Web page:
Today is the feast day of our Dominican brother, St. Thomas Aquinas, a saint whose impact on the Church, the Order, and the world, is still being felt in his many theological writings, most notably the Summa Theologiae, and in the lovely Eucharistic hymns he composed for the feast of Corpus Christi.

The late Fr. Herbert McCabe, O.P., remarks that "whatever his many other virtues, the central sanctity of St. Thomas was a sanctity of the mind." Very true. Our brother was a real intellectual "heavyweight," graced by God with immense intellectual gifts. However, sadly, those very gifts seem to make Thomas an inaccessible and unappealing saint to many.

Being Dominicans, we enjoy having the "inside" story on our "big brother," by our easy access to the recollections of his family, his brethren, his students, and his opponents. Their accounts are fascinating in what they reveal of this humble and gentle giant: Thomas the precocious child, baffling his family and Benedictine-monk teachers with his favorite question, "What is God?"; Thomas the focused young man, who faced down the opposition of his noble family in his desire to become a friar preacher and nothing else; Thomas the shy, reserved, and brilliant student; Thomas the kind and compassionate brother; Thomas the dynamic and engaging teacher, beloved by his students; Thomas the Angelic Doctor who defended the faith with calm, courage, and always, with courtesy; Thomas the poet, who gave the Church an incomparable gift in the Eucharistic hymns he composed for the feast of Corpus Christi; Thomas the lover, who responded to the Lord's offer of a "reward" for writing so well of Him, with, "Nothing but Thyself, Lord!"; and, lastly, Thomas the mystic, who, at the end of his life, was granted a vision of "such things" (a "sneak peak" into heaven?) which made all his writing seem like "so much straw."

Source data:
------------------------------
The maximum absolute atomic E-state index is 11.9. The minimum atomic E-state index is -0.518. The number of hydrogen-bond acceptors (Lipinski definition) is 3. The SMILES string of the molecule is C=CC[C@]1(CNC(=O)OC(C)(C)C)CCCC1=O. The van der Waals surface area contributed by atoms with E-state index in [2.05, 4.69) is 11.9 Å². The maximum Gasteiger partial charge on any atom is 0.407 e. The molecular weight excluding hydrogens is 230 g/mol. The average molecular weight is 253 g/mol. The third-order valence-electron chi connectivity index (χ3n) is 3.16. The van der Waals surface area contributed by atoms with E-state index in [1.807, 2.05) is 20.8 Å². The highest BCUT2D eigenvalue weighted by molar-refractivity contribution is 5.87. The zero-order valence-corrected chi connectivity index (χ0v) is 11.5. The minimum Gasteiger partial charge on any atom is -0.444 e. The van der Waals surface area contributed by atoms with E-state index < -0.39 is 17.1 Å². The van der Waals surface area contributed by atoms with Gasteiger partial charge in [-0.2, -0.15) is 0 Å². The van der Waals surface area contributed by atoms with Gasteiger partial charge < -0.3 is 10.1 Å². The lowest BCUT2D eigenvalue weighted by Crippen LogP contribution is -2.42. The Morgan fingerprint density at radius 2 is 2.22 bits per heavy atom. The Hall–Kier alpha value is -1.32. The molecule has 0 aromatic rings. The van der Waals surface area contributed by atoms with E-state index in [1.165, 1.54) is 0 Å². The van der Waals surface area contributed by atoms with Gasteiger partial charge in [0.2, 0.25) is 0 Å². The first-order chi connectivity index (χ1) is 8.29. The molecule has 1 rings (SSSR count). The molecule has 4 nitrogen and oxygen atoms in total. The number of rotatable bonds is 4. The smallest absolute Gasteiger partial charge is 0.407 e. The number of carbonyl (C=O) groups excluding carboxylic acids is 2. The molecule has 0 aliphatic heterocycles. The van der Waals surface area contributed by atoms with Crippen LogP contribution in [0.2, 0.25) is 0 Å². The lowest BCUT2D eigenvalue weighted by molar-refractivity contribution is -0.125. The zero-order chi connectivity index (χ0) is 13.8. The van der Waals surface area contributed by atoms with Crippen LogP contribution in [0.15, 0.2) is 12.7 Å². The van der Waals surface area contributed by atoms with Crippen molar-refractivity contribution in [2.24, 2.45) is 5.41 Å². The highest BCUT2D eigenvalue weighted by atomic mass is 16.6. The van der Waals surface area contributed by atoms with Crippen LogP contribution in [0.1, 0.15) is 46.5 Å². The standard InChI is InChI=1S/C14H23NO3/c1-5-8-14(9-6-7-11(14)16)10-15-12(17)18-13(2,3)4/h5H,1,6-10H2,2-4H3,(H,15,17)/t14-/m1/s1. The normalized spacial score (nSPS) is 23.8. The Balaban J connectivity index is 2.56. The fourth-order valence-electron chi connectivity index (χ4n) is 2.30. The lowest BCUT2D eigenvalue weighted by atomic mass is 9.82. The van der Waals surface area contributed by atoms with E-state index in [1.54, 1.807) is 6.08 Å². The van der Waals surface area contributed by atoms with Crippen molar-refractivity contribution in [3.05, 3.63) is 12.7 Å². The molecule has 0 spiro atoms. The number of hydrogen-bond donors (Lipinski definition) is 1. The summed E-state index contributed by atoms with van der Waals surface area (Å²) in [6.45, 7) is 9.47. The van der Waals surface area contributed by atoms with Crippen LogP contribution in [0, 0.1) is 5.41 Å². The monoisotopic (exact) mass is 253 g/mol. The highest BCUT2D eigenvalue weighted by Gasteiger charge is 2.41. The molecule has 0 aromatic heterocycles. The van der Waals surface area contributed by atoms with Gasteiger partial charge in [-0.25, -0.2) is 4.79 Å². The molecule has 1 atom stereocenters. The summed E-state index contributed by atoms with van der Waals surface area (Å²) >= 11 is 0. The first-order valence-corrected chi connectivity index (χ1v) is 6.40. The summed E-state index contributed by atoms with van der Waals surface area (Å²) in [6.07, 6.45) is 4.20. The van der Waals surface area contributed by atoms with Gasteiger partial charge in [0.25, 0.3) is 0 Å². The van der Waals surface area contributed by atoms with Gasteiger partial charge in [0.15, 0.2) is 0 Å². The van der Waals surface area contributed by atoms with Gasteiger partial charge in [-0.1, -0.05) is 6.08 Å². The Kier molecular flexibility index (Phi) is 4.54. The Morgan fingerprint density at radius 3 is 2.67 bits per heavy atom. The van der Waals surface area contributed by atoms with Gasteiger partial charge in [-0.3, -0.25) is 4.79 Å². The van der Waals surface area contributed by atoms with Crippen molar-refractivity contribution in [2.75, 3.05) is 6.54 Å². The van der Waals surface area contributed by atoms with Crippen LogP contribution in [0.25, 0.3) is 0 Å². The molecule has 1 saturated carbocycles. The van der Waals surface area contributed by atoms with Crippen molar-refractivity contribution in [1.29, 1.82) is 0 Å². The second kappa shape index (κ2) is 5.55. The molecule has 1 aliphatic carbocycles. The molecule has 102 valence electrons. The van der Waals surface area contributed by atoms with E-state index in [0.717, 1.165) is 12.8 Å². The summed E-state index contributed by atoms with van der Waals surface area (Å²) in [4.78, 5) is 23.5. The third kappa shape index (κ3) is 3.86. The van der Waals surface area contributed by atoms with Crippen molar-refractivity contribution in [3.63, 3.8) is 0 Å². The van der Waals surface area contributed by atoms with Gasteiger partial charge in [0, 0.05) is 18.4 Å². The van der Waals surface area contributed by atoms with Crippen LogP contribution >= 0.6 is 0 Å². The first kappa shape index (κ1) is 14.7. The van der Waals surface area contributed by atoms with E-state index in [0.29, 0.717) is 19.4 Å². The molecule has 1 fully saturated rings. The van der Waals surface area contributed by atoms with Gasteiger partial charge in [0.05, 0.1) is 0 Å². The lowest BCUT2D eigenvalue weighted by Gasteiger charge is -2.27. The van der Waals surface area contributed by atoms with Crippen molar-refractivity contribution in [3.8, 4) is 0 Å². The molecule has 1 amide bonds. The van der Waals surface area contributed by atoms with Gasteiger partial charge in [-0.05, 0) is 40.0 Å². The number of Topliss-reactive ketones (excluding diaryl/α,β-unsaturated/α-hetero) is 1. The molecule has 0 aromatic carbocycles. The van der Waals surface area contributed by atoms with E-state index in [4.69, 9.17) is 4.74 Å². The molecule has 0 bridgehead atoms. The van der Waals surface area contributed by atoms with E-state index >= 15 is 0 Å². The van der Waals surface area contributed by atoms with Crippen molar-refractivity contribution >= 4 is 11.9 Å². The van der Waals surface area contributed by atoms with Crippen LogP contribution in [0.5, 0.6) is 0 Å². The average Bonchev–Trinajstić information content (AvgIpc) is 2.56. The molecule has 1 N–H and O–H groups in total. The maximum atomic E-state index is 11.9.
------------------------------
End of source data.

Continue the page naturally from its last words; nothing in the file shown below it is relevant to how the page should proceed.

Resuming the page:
We invite you to celebrate this feast of St. Thomas Aquinas in a fitting manner, perhaps by breaking open a volume of the Summa(!), participating in a SUMMA-THON(!), or, better yet (and this would certainly be Thomas' own recommendation!), to spend time in adoration before Our Lord in the Most Blessed Sacrament, making Thomas' words (from the "Adore Te devote") your own:

Godhead here in hiding, Whom I do adore
Masked by these bare shadows, shape and nothing more,
See, Lord, at Thy service, low lies here a heart
Lost, all lost in wonder, at the God Thou art.